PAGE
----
George W. Bush Gives First Interview About Osama bin Laden Killing (Exclusive)

 Courtesy of National Geographic Channel/George W. Bush Presidential Library Photo/Paul Morse

President George W. Bush had a famously prickly relationship with the media, especially the Washington press corps. Except for a media blitz last year to promote his memoir, he has mostly laid low since leaving the Oval Office.

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But with the tenth anniversary of the terrorist attacks that defined his presidency on the horizon, Bush will re-emerge from self-imposed exile. And he won’t be talking to any of the A-list anchors at the news divisions.

Rather, he sat for two days of interviews with National Geographic Channel; exclusive access that took four months to negotiate and was fortuitously scheduled to take place two days after it was announced May 1 that Navy Seals shot 9/11 mastermind Osama bin Laden twice in the head in a nighttime raid at the Al Qaeda leader's compound in Abbottabad, Pakistan.

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George W. Bush: The 9/11 Interview premieres Aug. 28 and is the keystone of seven days of Sept. 11th-themed programming.

Nat Geo executives called on New York filmmaker Peter Schnall, whose previous work for the network includes the top-rated 2009 documentary Onboard Air Force One. (Schnall’s Partisan Pictures is also producing two additional specials for Nat Geo’s 10th anniversary coverage. The topic has been one that Nat Geo has explored consistently over the years and the two-part 2005 documentary Inside 9/11 stands as the network’s most-watched program with nearly 18 million viewers.)

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Schnall got to know the president while working on the Air Force One special; flying on the famous plane with Bush during the early weeks of his presidency.

“I reminded him of our journeys together,” says Schnall. “I wasn’t a journalist who was out to dig. So we had a friendly relationship in a sense.”

After four months of back-and-forth, Bush agreed to the interview. He did not ask to see questions in advance, nor did he request final approval over the film – which would have been a deal breaker, says Schnall. “We would never allow that.” The only condition was that the interview would be limited to the days and events surrounding Sept. 11, 2001.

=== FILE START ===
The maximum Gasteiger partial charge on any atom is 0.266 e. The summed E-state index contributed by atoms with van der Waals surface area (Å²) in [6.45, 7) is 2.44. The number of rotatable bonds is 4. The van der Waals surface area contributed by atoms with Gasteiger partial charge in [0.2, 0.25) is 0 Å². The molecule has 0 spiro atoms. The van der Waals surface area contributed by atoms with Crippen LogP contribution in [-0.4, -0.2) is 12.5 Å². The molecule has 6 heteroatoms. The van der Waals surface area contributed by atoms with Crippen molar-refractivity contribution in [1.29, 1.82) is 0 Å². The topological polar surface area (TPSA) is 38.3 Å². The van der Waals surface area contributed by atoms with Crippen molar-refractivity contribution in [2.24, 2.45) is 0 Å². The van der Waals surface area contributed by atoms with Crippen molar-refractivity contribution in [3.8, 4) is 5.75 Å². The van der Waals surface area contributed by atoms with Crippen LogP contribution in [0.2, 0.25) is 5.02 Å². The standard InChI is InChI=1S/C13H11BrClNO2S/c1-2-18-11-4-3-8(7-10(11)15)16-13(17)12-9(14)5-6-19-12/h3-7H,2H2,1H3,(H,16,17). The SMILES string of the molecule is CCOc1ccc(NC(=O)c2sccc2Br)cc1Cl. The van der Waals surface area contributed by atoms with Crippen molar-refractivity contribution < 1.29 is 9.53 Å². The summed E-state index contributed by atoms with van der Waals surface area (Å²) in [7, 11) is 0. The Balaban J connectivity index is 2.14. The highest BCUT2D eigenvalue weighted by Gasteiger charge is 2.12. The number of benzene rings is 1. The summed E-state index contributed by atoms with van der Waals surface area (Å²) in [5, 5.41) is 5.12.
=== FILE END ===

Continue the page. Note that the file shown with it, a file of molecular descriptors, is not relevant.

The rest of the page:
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Schnall himself did not learn of the death of bin Laden until he landed in Dallas with his crew late on the night of Sunday, May 1, when the world was learning that bin Laden was dead.

It was very surreal. Everyone was just standing and staring at the TV monitors in the airport,” recalls Schnall. “Everybody just stopped. And then [President Obama] came on. We were in the baggage area, and we just listened to his entire speech. It was very powerful and very overwhelming. I did notice that at the end of the president’s speech nobody applauded. Maybe that’s because we were in Dallas.”

As he absorbed the news, Schnall began to worry about his access to Bush.

“That’s the first thing we thought: 'Oh no he’s either going to cancel the interview because he’s going to run off to Washington or he’s going to start talking to everybody.' And to our surprise, that didn’t happen.”

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The president’s representatives told Schnall they received 500 media requests after the death of bin Laden. They declined them all.

Schnell interviewed Bush over two days – May 3 and 4. The result, he says, is a very personal account of a day that changed the world.

"One of my concerns, like the concerns of other husbands and wives, was, 'Was my spouse okay? Was Laura okay?'" Bush says in the film "And my second concern was 'Were our girls okay?'…  And I finally found her [Laura].  She was in a secure location. And it was awesome to hear her voice. And she had talked to the girls. And they were secure."

Bush says he feels “grateful” that bin Laden is gone. He was at Dallas restaurant Rise No. 1 with Laura when the Secret Service told him he had a call from the White House. He went home to take it, where President Obama relayed the news.

"I didn’t… feel any great sense of happiness. Or jubilation,” he says. “I felt a sense of closure. And I felt a sense of gratitude that justice had been done.”

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The tone of the documentary is somber; there is no voiceover narration, and aside from news footage the only voice in the film is the president’s. Schnall never appears on camera and viewers never hear his questions.

"From the air it looked like… a giant scar. But when I actually got to the site, it was like walking into hell," Bush says of his Sept. 15 visit to Ground Zero.

The White House supplied Nat Geo with exclusive photos and video including video of the president at the Pentagon on Sept. 12 and in New York on Sept. 15. But like all filmmakers, Schnall had to leave plenty on the proverbial cutting room floor, including a few quintessential Bush wisecracks.

Traveling in a motorcade with New York Mayor Rudy Giuliani in the days after 9/11 when the nation was all too briefly united, the president was struck by the warm reception from cheering crowds lining the streets of Manhattan.

“He said it was fist time he had ever been to New York where everyone was waving to him with all five fingers,” laughs Schnall. “He knew I was a New Yorker. So he really enjoyed telling that story.”  

Email: Marisa.Guthrie@thr.com

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